Art Theft: The A Lot Of Fascinating and Famous Cases in History
Art theft is an ancient and complex criminal activity. When you take a look at the a few of the most famous cases of art thefts in history, you see thoroughly planned operations that involve art dealers, art fakers, mobsters, ransoms, and countless dollars. Here you can check out a few of the most famous cases of art theft in the history.
The First Theft:
The very first recorded case of art theft was in 1473, when two panels of altarpiece of the Last Judgment by the Dutch painter Hans Memling were taken. While the triptych was being transported by ship from the Netherlands to Florence, the ship was assaulted by pirates who took it to the Gdansk cathedral in Poland. Nowadays, the piece is revealed at the National Museum in Gdansk where it was just recently moved from the Basilica of the Presumption.
One Of The Most Famous Theft:
The most famous story of art theft includes among the most popular paintings on the planet and among the most well-known artists in history as a suspect. In the night of August 21, 1911, the Mona Lisa was stolen from the Louver. Soon after, Pablo Picasso was detained and questioned by the police, but was launched quickly.
It took about two years till the secret was solved by the Parisian cops. It ended up that the 30 × 21 inch painting was taken by one of the museum workers by the name of Vincenzo Peruggia, who merely carried it hidden under his coat. Peruggia did not work alone. The crime was thoroughly carried out by a notorious con male, Eduardo de Valfierno, who was sent by an art faker who planned to make copies and sell them as if they were the initial painting.
While Yves Chaudron, the art faker, was hectic developing copies for the famous work of art, Mona Lisa was still hidden at Peruggias home. After 2 years in which Peruggia did not hear from Chaudron, he aimed to make the very best out of his stolen excellent. https://www.youtube.com/playlist?list=PLNxmDR0Lf7eKav0Z4XkSZcWl9N4D2c9qa Ultimately, Peruggia was captured by the authorities while aiming to offer the painting to an art dealer from Florence, Italy. The Mona Lisa was returned to the Louver in 1913.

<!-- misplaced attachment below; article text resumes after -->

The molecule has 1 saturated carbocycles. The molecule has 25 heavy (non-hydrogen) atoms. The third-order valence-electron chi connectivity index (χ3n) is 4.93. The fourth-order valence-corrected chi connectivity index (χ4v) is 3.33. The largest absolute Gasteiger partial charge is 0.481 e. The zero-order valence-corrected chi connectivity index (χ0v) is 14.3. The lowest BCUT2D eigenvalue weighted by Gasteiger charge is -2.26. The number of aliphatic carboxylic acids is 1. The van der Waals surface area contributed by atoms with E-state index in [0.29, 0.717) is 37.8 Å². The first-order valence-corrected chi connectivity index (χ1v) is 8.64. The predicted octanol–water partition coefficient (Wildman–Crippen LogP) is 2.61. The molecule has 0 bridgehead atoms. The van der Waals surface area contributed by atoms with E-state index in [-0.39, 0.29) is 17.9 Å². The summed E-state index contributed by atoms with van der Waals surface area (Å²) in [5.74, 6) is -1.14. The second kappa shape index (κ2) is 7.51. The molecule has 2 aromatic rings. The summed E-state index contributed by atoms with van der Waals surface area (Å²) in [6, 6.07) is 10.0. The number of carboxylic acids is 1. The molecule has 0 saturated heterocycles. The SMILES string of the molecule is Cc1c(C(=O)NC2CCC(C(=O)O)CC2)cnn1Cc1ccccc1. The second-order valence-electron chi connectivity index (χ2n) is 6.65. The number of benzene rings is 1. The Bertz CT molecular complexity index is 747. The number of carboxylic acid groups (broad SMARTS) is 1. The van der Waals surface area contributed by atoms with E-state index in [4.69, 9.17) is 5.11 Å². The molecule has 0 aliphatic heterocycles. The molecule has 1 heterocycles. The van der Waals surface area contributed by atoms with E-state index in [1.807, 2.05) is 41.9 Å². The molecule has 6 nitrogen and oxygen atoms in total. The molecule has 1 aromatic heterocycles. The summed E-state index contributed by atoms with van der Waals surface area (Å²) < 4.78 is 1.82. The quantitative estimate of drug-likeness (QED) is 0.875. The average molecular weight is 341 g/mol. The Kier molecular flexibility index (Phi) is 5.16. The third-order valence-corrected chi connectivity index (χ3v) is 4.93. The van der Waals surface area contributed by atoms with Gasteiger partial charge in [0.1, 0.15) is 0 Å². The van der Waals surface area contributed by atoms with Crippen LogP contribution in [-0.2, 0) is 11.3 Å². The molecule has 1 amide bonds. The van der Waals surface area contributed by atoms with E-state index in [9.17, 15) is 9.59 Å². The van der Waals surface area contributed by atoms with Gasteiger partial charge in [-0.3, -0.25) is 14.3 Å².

The Biggest Theft in the USA:
The biggest art theft in United States happened at the Isabella Stewart Gardner Museum. On the night of March 18, 1990, a group of thieves using cops uniforms burglarized the museum and took thirteen paintings whose collective value was estimated at around 300 million dollars. The burglars took 2 paintings and one print by Rembrandt, and works of Vermeer, Manet, Degas, Govaert Flinck, in addition to a French and a Chinese artifact.
As of yet, none of the paintings have been discovered and the case is still unsolved. Inning accordance with current reports, the FBI are examining the possibility that the Boston Mob in addition to French art dealerships are connected to the criminal offense.
The painting by Edvard Munchs, The Scream, is most likely the most sought after painting by art thieves in history. It has been stolen twice and was just just recently recuperated. In 1994, throughout the Winter Season Olympics in Lillehammer, Norway, The Scream was taken from an Oslo gallery by 2 thieves who broke through an open window, triggered the alarm and left a note saying: thanks for the bad security.
Three months later on, the holders of the painting approached the Norwegian Federal government with an offer: 1 million dollars ransom for Edvard Munchs The Scream. The Government refused the deal, but the Norwegian authorities teamed up with the British Authorities and the Getty Museum to organize a sting operation that restored the painting to where it belongs.
While Museum officials waiting for the burglars to demand ransom cash, rumors declared that both paintings were burned to hide evidence. Eventually, the Norwegian cops found the 2 paintings on August 31, 2006 however the facts on how they were recovered are not known.
When you look at the some of the most popular cases of art thefts in history, you see thoroughly planned operations that include art dealers, art fakers, mobsters, ransoms, and millions of dollars. The most well-known story of art theft includes one of the most popular paintings in the world and one of the most popular artists in history as a suspect. The criminal offense was carefully carried out by a infamous con male, Eduardo de Valfierno, who was sent out by an art faker who intended to make copies and offer them as if they were the original painting.
Ultimately, Peruggia was captured by the cops while attempting to offer the painting to an art dealer from Florence, Italy. The painting by Edvard Munchs, The Scream, is most likely the most sought after painting by art burglars in history.